Book Review: The Age of The Customer: Prepare For the Moment of Relevance by Jim Blasingame


AgeOfTheCustomer_4b-300x300I was prepared not to care much for Jim Blasingame …

I think to myself:  Here is another opinionated, contrarily-minded, “expert” who’s going to tell me how things have changed and are changing, and then sell me his approach to how to successfully navigate that change … like he knows all there is we need to know … just like all the other authors in the leadership and business genre.

Pleasant Surprises:  

Yes, Jim is opinionated … but he backs up his opinions and they become well-thought out positions.

Yes, Jim is contrary .. . but not really.  He IS independently minded and does not suffer fools, fads, or fiction easily.

Yes, he is an “expert”, but you can remove the quotation marks, because he truly knows what he is talking about.

In all honesty, I am still reading this book, but the general idea is that the focus (and the power) is shifting from the seller to the customer.  Our brave new world of technology and connection has leveled the playing field a bunch and we are no longer dominated by a few mega-corporations.

This is good news for the little and medium-sized guys … not so good news for those who labor in mega-corporations

He also talks about the “moment of relevance” and how a small business can prepare to take advantage of this critical point and he does so clearly and with solid thinking.

Being a little bit contrary myself, I read Chapter 17 first … the title of “Social Media: A Rose by Any Other Name” caught my attention, since I spend much time in the social media environment.    Several things about this chapter make it an important one and a good choice for your start:

1)  Jim devotes the first paragraph to a self-description which provides a context for understanding his comments much  better.

2)  Whether we are comfortable with the idea or not, social media is going to continue to play a significant role in our shared future.

3)  Jim displays a common-sense and balanced approach to how we use social media.  This is way beyond the “You need a Twitter account, LinkedIn profile, and a Facebook page” level of coaching that is the norm these days for social media usage.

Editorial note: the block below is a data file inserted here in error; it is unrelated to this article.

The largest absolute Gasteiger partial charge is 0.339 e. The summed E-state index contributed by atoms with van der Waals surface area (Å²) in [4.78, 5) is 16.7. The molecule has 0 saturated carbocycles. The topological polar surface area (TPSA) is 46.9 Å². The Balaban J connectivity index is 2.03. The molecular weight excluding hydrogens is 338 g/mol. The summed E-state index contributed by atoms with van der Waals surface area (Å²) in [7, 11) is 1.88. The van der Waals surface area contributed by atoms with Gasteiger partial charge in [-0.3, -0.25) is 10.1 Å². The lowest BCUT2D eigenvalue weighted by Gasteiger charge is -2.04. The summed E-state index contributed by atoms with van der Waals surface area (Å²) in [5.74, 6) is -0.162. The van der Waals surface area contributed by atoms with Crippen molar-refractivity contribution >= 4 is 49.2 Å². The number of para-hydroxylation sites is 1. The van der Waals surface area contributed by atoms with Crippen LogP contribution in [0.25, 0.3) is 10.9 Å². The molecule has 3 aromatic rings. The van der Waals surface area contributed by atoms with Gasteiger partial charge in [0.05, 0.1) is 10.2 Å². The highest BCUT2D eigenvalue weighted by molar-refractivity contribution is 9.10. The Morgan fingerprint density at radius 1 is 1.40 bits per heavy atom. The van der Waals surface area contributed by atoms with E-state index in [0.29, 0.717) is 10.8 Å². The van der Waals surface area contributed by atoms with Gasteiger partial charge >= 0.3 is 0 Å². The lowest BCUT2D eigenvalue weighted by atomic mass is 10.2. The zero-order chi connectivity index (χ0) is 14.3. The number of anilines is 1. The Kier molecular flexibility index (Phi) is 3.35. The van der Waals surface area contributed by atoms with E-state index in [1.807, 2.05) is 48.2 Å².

Jim’s observations and suggestions for how you, as a small business,  approach your social media presence and use are solidly anchored in what makes good business sense. 

Read this book, follow Jim’s advice, and your small business will be ready for your moments of relevance.

Enjoying reading a book I thought I would not enjoy in the Heartland ….

John

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Jim Blasingame is one of the world’s foremost experts on small business and entrepreneurship, and was ranked as the #1 small business expert in the world by Google. President and founder of Small Business Network, Inc., Jim is the creator and award-winning host of The Small Business Advocate® Show, nationally syndicated since 1997. As a high-energy keynote speaker, Jim talks to small business audiences about how to compete in the 21st century global marketplace, and he talks with large companies about how to speak small business as a second language. A syndicated columnist and the author of three books, including Small Business Is Like a Bunch of Bananas and Three Minutes to Success, which have sold almost 100,000 copies combined; his third book, The Age of the CustomerTM, will be launching on January 27, 2014.

Disclaimer:  A copy of this book was provided to me for review purposes … and I am very happy that this happened, because I otherwise might not have been exposed to Jim and his thinking about how to move ahead.

Leadership Heartbeats …


heart-of-L-4b-preorderMark Miller has done it again …

In his fourth book, Mark continues to chip away at my aversion to narrative leadership development by using realistic scenarios, dialogue that sounds like people actually talking, and by communicating a clear message that resonates with me.

Anyone who cares about their personal leadership ability or who is responsible for the leadership development of others, will find much of value in this little fable.

The Heart of Leadership is a slender book, but one packed with thoughtful and research-based observations about the characteristics and attitudes that make someone a superlative leader. As the subtitle suggests, the best leaders have followers who are with them voluntarily and enthusiastically.

I won’t spoil the message by listing either the five core attributes or any of the many highly quotable points made by Mark as he spins a tale of a young leader who has lost his way. You can find those gems for yourself